The courtyard itself was a showpiece of power: the pink and grey Egyptian granite columns were pillaged from the ruins of the nearby Theatre of Pompey, for which Riario would have gotten a time-stamped permit to take as much as he wanted in x days. At the time, this as not considered ruining a previous building but a way of giving it new life!
The impressive architecture and columns-with-history were there to set a scene for a space that was not just practical, but part of the cardinal’s passion for collecting. Underneath the arches, protected from the elements, early drawings show this space used to display the cardinal’s collection of ancient statues. In fact, you might remember the name Cardinal Riario as being the guy who was temporarily duped by the young Michelangelo’s “fake antique Cupid”; he appreciated the joke and invited the artist for a visit, commissioning the Bacchus now in the Bargello in Florence.
For a change of scene, we’ll head over to Trastevere, where my favourite thing to visit has always been the Villa Farnesina. This palazzo is really different from the other Renaissance onces, but until Linda Nolan’s tour I didn’t realize why, at least from an architectural point of view.
We enter the grounds of Villa Farnesina through a gate and we arrive at its side, which is probably why I never got a good look at the building from its intended viewpoint, the front. Walk around to the left and you’ll see it the way the architect intended it.
Agostino Chigi, the guy who had this palace built, was not a noble. He was banker to Pope Julius II (the guy who kept Michelangelo busy for most of his life), and he used this connection to get everything from a discount on the property to a suitable wife. Failing to marry a noblewoman, he managed to get himself adopted by the pope (and then married his non-noble girlfriend). He hired Baldassare Peruzzi as architect, and employed painters including Raphael (whom he borrowed from his patron), Giulio Romano, Sebastiano del Piombo and Il Sodoma. Having money helps, but he also had some taste, albeit a bit unusual.
Seeing the building from its front, you can see that the property slopes down towards an entrance that seems to embrace you – a central area and two wings, like a courtyard cut open. Not being noble, Chigi didn’t have to impose and impress. His desire was to emulate the ancient concept of Roman houses intended to combine business and pleasure, a type of building for which there were descriptions but no extant examples.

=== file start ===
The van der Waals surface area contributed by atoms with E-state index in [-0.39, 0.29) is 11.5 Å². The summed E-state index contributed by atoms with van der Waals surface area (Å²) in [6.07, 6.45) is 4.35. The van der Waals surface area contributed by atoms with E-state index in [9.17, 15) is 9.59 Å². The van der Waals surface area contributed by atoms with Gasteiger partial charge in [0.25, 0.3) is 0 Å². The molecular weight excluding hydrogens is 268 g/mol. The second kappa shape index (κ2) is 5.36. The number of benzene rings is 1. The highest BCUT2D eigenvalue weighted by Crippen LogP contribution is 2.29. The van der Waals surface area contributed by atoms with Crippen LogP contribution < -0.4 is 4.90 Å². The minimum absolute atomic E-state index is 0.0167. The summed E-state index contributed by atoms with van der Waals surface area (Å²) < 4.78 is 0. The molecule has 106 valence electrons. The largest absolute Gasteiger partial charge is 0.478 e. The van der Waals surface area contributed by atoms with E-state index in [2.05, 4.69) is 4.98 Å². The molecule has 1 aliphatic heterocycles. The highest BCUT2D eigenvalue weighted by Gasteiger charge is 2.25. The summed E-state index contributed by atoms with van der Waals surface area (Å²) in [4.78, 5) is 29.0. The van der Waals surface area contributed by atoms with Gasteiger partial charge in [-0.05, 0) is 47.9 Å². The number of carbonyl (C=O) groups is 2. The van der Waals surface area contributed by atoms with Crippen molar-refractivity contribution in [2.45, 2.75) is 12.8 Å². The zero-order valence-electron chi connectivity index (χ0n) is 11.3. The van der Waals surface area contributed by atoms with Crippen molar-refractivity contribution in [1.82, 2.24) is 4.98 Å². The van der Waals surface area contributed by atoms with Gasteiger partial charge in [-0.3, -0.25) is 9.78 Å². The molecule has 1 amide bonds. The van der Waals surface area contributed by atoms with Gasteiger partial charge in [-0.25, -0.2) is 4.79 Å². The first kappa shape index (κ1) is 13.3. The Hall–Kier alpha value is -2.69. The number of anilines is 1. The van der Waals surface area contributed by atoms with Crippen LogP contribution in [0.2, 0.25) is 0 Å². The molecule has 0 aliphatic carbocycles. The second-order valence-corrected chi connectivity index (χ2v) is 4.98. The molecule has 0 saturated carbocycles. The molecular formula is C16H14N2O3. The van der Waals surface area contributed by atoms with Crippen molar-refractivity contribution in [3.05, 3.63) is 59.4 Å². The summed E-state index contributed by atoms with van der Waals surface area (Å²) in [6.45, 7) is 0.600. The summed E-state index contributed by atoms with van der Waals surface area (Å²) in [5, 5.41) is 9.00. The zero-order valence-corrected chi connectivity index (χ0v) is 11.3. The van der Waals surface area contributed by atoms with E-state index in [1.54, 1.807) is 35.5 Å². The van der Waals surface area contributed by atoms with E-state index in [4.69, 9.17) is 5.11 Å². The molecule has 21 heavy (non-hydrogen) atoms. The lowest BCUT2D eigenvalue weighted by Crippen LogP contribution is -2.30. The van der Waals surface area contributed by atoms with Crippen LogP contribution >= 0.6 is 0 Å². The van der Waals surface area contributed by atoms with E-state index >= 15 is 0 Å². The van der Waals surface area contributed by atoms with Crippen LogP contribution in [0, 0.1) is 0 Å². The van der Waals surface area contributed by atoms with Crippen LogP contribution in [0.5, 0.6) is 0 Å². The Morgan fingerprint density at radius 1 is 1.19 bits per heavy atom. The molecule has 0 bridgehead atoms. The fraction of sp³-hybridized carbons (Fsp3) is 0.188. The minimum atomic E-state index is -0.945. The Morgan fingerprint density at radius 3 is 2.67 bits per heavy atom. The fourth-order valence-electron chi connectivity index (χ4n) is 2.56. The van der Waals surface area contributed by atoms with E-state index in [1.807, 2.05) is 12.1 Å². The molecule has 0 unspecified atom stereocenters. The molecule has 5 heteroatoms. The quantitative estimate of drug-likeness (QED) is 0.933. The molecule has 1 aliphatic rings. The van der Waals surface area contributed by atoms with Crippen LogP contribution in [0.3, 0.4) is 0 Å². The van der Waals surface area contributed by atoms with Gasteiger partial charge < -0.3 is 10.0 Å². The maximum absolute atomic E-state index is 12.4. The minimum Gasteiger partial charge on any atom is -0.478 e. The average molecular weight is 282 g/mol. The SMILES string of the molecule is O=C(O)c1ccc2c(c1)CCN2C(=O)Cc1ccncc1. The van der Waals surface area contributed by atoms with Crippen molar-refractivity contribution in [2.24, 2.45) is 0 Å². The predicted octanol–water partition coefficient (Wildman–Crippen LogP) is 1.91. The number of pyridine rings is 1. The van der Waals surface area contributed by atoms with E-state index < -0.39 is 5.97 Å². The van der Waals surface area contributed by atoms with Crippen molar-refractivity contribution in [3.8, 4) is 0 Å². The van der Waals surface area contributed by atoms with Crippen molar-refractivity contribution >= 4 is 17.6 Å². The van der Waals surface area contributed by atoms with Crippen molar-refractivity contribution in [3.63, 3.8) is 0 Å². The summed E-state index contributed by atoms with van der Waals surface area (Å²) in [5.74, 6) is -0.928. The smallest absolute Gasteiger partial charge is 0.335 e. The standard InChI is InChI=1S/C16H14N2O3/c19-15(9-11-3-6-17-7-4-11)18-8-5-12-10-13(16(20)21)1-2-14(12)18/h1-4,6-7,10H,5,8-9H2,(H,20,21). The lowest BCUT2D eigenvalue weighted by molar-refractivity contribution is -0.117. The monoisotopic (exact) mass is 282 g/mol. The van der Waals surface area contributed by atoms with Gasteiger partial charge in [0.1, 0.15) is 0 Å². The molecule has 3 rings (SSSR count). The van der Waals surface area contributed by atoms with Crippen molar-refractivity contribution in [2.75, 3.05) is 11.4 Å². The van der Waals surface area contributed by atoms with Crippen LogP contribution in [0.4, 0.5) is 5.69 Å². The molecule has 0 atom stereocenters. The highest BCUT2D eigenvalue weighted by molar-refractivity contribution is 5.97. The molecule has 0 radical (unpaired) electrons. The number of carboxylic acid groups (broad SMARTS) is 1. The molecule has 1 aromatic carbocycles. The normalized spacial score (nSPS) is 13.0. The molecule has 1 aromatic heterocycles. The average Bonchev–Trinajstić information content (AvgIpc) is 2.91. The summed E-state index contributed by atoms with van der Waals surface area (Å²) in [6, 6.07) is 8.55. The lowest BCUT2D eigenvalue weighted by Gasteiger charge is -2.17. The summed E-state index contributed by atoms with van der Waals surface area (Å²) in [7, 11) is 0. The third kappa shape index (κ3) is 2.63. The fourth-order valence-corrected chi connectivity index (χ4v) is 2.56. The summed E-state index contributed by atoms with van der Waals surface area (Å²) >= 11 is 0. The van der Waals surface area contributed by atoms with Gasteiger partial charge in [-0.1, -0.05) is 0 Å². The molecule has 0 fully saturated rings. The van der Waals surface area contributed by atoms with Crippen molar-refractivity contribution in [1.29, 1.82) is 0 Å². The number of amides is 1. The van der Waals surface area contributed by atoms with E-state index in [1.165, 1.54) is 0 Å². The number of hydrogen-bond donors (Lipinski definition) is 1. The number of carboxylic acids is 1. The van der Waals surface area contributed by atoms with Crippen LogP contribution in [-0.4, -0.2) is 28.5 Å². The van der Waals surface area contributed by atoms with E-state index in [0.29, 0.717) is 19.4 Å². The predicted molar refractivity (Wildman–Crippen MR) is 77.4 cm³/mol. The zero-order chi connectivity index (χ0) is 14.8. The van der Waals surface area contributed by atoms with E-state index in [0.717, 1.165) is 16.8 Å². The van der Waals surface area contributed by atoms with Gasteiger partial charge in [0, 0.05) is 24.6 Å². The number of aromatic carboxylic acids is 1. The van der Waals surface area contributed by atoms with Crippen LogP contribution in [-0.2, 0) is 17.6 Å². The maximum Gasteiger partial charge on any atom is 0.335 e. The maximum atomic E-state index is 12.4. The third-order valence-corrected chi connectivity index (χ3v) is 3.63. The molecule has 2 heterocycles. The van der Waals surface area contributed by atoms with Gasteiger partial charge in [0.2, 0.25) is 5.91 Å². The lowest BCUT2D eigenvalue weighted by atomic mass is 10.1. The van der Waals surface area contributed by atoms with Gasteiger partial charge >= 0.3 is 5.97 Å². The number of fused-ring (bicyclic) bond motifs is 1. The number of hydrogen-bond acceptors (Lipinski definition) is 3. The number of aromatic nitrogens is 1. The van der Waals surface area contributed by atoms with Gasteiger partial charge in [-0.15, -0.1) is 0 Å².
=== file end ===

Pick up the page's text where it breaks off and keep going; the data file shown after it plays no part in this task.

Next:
Chigi needed a house for parties and to conduct business, which may have often overlapped. Large spaces flow into each other, but most didn’t have a specific function, so that he could transform the place as needed. An open loggia, and a summer dining pavilion along the banks of the Tiber took advantage of the long Roman summers. If you’ve ever been to a wedding in an Italian villa, you can imagine what the atmosphere would have been – plenty of different spaces to move around in order to maximize the time spent eating and drinking. Except, quite possibly, with the addition of orgies.
The explicitly sexual nature of some of the paintings in the Farnesina let us know about the function of these spaces – a bedroom painted by Il Sodoma (famous for his own sexual adventures) shows the marriage of Alexander the Great and Roxana, a story described by Lucian, but rendered with modern furniture and deceptive depth. Separated by just one door from the first floor banquet hall, one gets the sense that Chigi was quite the Latin lover (pun intended).
The ground floor loggia fresco of Cupid and Psyche tells the story of what happens when Cupid falls in love with a mortal woman. Read from left to right, with two large scenes in the center, the frescoes designed by Raphael and executed mostly by Giulio Romano are also a nod to papal power and correct comportment. For example, in the marriage banquet scene, all the gods and goddesses are “properly paired” with their companions, in respect for the sacraments about which the papal court was trying to remind people. But should you think the fresco is overly serious or religious, peel your eyes for rude combinations of fruits and vegetables, of which there are various in the festoons by the hand of Giulio Romano.
Take the tour!
On our Popes, Power and Parties tour we visited these three buildings as well as a few other highlights along the way, and believe it or not, I haven’t shared every bit of the knowledge Linda imparted in the four hours we spent together! What I really liked about this tour was how it was like a seminar in advanced art history, with a clear thematic focus: the way that patrons in Renaissance Rome used buildings to communicate their social status. Even though I already know a fair amount about the period, Linda’s expertise shone through: she’s able to adapt the content of her seminars depending on how much you already know.
*Any factual errors in this article are my own oversights, please let me know in the comments!